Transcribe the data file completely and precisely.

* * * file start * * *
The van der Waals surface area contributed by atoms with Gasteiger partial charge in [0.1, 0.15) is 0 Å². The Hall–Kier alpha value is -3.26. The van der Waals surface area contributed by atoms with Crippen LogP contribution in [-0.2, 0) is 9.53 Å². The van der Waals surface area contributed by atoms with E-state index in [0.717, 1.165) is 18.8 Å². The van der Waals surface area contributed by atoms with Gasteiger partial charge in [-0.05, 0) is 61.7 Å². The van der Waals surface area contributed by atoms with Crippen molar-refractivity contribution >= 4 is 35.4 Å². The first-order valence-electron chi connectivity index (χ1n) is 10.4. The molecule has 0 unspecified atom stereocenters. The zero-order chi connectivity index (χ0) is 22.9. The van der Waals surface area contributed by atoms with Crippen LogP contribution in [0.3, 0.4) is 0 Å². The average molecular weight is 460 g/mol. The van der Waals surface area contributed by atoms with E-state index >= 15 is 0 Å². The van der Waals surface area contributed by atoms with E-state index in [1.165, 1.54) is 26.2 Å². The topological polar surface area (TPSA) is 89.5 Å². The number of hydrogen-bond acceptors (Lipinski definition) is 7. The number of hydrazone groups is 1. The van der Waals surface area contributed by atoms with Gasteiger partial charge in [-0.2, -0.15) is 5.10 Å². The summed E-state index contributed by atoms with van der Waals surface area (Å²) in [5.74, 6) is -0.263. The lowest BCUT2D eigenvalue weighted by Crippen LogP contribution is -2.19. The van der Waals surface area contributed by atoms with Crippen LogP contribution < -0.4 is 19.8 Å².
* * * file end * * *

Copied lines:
The van der Waals surface area contributed by atoms with Gasteiger partial charge in [0.1, 0.15) is 0 Å². The Hall–Kier alpha value is -3.26. The van der Waals surface area contributed by atoms with Crippen LogP contribution in [-0.2, 0) is 9.53 Å². The van der Waals surface area contributed by atoms with E-state index in [0.717, 1.165) is 18.8 Å². The van der Waals surface area contributed by atoms with Gasteiger partial charge in [-0.05, 0) is 61.7 Å². The van der Waals surface area contributed by atoms with Crippen molar-refractivity contribution >= 4 is 35.4 Å². The first-order valence-electron chi connectivity index (χ1n) is 10.4. The molecule has 0 unspecified atom stereocenters. The zero-order chi connectivity index (χ0) is 22.9. The van der Waals surface area contributed by atoms with Crippen LogP contribution in [0.3, 0.4) is 0 Å². The average molecular weight is 460 g/mol. The van der Waals surface area contributed by atoms with E-state index >= 15 is 0 Å². The van der Waals surface area contributed by atoms with E-state index in [1.165, 1.54) is 26.2 Å². The topological polar surface area (TPSA) is 89.5 Å². The number of hydrogen-bond acceptors (Lipinski definition) is 7. The number of hydrazone groups is 1. The van der Waals surface area contributed by atoms with Gasteiger partial charge in [-0.2, -0.15) is 5.10 Å². The summed E-state index contributed by atoms with van der Waals surface area (Å²) in [5.74, 6) is -0.263. The lowest BCUT2D eigenvalue weighted by Crippen LogP contribution is -2.19. The van der Waals surface area contributed by atoms with Crippen LogP contribution < -0.4 is 19.8 Å².